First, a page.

So I went back to research following Ross Ridge's comment, and my answer is now:
Yes, they are still used (but a bit less since 2011-2012).
Basically, as networks and high-speed bandwidths are becoming more competitive, the transfer solution over internet is now the state-of-the-art regarding sending data to broadcasters. Dedicated solutions started appearing around 2011, and are being adopted progressively.
However, professional tapes are still the most popular means (as of 2016) to use as a master tape to give physically to broadcasters.
Effectively, animation software, such as RETAS STUDIO, takes care of network needs for in-house file circulation, then a professional tape recorder is used for the last steps of the post-production to "compile" everything, as you said.
As for possible reasons regarding why they have to give it physically in the anime:
- They are late so they don't have the time to send it by post.
- The FTP server was down in the anime so they had no other choice.
- Mark of respect and seriousness for the broadcasters.
- Reduced risk of leaking the episode if it was given by another means.
More details on the tape formats
Historically, anime studios mostly used D2-VTR tapes in the 90s-00s (SD quality), then progressively transitioned to newer formats.
Nowadays, the preference from the broadcasters' side basically dictates the expected format. Notably, the standard in the industry is HDCAM (1440x1080), whereas NHK is pretty much the only broadcaster to prefer having the master sent to them as a more recent and better HDCAM-SR tape.
Most anime studios, on the other hand, already upgraded to HDCAM-SR, which boasts compatibility with HDCAM, and so they can also be used to be sent to broadcasters regardless of whether the broadcasters use HDCAM or HDCAM-SR. However, a minority of studios cannot afford paying for a HDCAM-SR recorder, so they may prefer outsourcing the encoding to external companies such as IMAGICA or Sony PCL.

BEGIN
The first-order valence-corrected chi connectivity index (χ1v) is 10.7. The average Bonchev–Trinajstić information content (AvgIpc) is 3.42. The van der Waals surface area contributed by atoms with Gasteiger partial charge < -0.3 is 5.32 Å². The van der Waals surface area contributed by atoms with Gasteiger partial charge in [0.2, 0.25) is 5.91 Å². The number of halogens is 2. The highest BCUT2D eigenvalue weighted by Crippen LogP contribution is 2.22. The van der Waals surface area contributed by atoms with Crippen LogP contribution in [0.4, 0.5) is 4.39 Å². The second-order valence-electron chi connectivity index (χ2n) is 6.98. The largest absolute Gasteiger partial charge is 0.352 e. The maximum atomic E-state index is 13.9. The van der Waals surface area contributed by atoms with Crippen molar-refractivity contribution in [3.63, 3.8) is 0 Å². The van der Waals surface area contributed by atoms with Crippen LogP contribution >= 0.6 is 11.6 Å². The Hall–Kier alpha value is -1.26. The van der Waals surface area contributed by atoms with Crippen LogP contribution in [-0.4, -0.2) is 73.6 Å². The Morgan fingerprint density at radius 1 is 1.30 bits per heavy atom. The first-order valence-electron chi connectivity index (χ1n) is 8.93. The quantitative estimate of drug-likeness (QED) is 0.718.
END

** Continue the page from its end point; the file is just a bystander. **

Regarding overseas broadcasters
The preferred solution is for the studio to edit out the black screen parts normally left for TV commercials, then capture the output content directly into HD data to be put onto a simple HDD with USB 3.0.
This is mainly due to HDCAM-SR being very costly, to the point of making it not worthwhile financially if it were to be used as a medium to send overseas. In addition, the great earthquake in Japan in 2011 destroyed the Sony factory where HDCAM-SR tapes were being manufactured, causing a shortage of tapes around the world. This event shaped the cost of the tapes, and so the process of how to send anime overseas at the time.
Nowadays, when there are requirements of simulcast, like for Crunchyroll or Funimation, the direct transfer solution is preferred, with software such as Aspera being the standard in the industry for fast file transfer (a normal anime episode may be around 37GB to send, whereas a special episode can easily go over 100GB).
More about shirobako
My previous answer revolved essentially around shirobako. I had some confusion (I give my thanks to Ross Ridge for pointing it out), so I will give a few more details about it to correct myself, but nevertheless leave the contents of my previous answer here.
As told in the anime, "shirobako" is historically a tape inside a white box. This medium is given to the studio staff so they can do a final check for errors before the master tape (the HDCAM-SR I previously talked about) is sent to the broadcaster. However, the term shirobako is also sometimes used to talk about the master tape.
This actually comes from the fact that shirobako are generally HDCAM-SR tapes, which usually come in white-ish grey boxes (like the picture above), the same as the tapes used to send to the broadcaster!
However, a trend of using DVD-R for shirobako seem to have started somewhere around 2007, and so the "white box" characteristic was no longer relevant.
A shirobako nowadays
On a final side note: boxes for HDCAM are typically black-ish grey, so the tape in the screenshot from the question is most likely a HDCAM tape.